Three staffers, three unabashed recommendations.
Mi Niña tortilla chips
My girlfriend and I first spotted these chips in our local grocery store a few months ago, where they showed up out of the blue on an inconspicuous rack. We couldn’t resist the promise of a little sweet heat from the japaleño agave variety, so we picked up a bag and proceeded to devour about 90 percent of it well before we could even finish putting together the salsa we bought them to eat with. They were just that damn good—cut nice and thick and sprinkled with just enough magic flavor dust to give each a kiss of spice and sweetness. Turns out, Mi Niña chips originate from the Boston-area Tortilleria Mi Niña, the brainchild of acclaimed chef Jamie Mammano, who became obsessed with making delicious, authentic tortillas after sampling them in his wife’s hometown of Tijuana and spending years smuggling them back across the border. He opened up his tortilleria in 2011, and it’s been cranking out corn tortillas and chips ever since, eventually getting these bite-sized bits of fried gold distributed around the northeast. [Matt Gerardi]
Popular in Italian cooking, farro is an ancient wheat grain (oh, those so en vogue ancient grains) that’s high in protein and yields a satisfying chewy texture when cooked, not unlike barley. In the summer I make this salad, which involves cooking the farro in apple cider (along with some water) for extra flavor. This winter I’ve already made this tomato and farro dish from Smitten Kitchen four or five times, and will probably make it four or five more times before the ground thaws. This dish is great because, besides coming together in a single pot, it is ridiculously simple to prepare—the aromatics and tomatoes are all sliced as opposed to chopped, which saves more time than you’d think— it cooks almost entirely unattended, and it’s easy to modify. I’ve been adding chopped fresh spinach at the end to get more vegetables in my diet, and if you’re looking for more protein, I’d imagine that a fried or poached egg placed on top would be lovely. (And if you absolutely need a dead animal in there, I’ve heard sautéed sausage is a tasty addition as well.) It has a risotto-like texture without all the cheese and butter, and is especially comforting in cold winter weather. [Laura Adamczyk]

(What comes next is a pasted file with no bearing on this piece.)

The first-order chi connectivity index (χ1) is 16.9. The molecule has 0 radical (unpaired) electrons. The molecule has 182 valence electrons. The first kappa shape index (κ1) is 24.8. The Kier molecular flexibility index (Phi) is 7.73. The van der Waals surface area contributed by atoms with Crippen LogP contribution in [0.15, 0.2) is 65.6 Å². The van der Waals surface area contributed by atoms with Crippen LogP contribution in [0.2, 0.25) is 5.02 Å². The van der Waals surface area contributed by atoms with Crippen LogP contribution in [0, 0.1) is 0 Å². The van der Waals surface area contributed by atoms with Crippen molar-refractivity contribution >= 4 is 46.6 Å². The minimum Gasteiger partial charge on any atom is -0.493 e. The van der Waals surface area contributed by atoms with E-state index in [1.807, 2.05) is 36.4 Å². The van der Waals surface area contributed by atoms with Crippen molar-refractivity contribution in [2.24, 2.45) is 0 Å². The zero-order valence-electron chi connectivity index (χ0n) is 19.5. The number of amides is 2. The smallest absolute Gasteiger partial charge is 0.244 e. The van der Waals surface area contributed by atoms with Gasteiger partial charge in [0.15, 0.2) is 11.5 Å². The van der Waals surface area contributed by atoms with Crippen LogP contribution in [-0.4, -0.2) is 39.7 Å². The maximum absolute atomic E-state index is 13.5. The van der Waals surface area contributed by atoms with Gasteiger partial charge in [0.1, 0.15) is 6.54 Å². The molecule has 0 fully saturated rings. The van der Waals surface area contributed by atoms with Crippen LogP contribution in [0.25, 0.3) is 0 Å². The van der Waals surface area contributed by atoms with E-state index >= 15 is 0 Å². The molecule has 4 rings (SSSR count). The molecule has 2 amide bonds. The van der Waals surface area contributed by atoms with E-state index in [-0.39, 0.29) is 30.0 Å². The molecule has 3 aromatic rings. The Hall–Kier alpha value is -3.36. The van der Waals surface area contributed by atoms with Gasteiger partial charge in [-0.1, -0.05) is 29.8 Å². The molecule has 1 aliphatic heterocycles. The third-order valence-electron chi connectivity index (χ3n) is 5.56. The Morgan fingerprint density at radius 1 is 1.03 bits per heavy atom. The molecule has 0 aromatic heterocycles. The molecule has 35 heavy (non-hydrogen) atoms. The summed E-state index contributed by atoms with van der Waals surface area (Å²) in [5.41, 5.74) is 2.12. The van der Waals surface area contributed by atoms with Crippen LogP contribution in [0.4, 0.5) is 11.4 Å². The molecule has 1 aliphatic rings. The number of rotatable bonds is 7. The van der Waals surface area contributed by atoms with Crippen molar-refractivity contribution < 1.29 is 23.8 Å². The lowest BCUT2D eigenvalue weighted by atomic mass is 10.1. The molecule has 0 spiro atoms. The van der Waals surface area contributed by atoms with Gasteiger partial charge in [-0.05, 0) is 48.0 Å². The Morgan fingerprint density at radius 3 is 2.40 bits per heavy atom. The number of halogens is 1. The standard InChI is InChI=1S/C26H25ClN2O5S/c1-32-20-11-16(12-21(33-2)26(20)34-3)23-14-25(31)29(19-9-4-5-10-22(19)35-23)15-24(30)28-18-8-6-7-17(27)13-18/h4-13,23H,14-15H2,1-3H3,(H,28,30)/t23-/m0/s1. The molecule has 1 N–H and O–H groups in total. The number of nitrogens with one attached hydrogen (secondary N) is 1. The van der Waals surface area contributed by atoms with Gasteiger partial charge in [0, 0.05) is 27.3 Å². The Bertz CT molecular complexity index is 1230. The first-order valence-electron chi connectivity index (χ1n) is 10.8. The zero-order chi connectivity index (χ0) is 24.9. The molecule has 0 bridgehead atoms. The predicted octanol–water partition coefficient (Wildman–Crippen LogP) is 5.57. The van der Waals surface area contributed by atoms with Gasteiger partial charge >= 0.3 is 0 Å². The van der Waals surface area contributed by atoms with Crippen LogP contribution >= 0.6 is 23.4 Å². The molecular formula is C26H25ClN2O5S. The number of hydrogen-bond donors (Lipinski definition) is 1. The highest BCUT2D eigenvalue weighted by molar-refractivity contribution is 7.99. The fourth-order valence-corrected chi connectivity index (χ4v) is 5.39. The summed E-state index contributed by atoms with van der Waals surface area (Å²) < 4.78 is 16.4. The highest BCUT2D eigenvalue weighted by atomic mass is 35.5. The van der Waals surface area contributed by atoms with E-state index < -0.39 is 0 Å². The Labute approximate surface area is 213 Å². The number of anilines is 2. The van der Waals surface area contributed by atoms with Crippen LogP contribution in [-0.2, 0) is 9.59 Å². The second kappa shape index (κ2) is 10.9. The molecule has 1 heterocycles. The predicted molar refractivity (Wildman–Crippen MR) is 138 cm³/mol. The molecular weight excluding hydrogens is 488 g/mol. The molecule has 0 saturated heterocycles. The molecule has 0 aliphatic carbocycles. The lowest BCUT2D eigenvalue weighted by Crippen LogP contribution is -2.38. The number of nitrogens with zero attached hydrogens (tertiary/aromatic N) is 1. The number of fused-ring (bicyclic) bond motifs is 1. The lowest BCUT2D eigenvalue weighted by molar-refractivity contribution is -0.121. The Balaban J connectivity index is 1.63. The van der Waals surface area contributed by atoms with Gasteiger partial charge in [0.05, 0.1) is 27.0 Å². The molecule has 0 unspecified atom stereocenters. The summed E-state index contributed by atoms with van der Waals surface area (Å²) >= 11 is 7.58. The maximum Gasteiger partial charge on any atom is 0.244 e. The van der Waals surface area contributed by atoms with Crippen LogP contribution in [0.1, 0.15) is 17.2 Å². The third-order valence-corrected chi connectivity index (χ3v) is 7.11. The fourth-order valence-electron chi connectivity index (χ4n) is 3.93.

It’s Olivier with a Frenchly silent r, pronounced ah-lee-vyeh in the Moscow dialect, the vyeh a short gust. The name comes from Lucien Olivier, a 19th-century Moscow chef who took the secret recipe for his famous salad dressing with him to his grave. But what tens of millions of people throughout the former Eastern Bloc know as the Olivier is a purely Soviet creation: the people’s salad of shortage-proof ingredients, a staple of holiday (mostly New Year’s Eve) family gatherings. An Olivier is basically a complicated potato-egg salad, but it’s as much of a folk culinary craft as the American backyard grill. Done right, it’s delicious.
Cook a few peeled potatoes and hard-boil at least half a dozen eggs. You will need some processed meat, either bologna (preferably the soft, milky Soviet bologna called doktorskaya kolbasa, which you can find in any Eastern European grocery in the U.S.) or some boiled franks. The proportions of the ingredients are entirely up to taste; an ideal Olivier is eyeballed from start to finish. When they’re done, the potatoes, the meat, and the eggs should be chopped into smallish cubes. Now come the canned peas and the pickles, which should be diced to almost pea size. Mix them all in a salad bowl or pot with plenty of mayo and garnish the mixture with chopped dill. If you want to include carrots, peel them first and boil them in the same pot with the potatoes. Chill in the fridge, preferably overnight so that the flavors soak together. The result will always be an Olivier. [Ignatiy Vishnevetsky]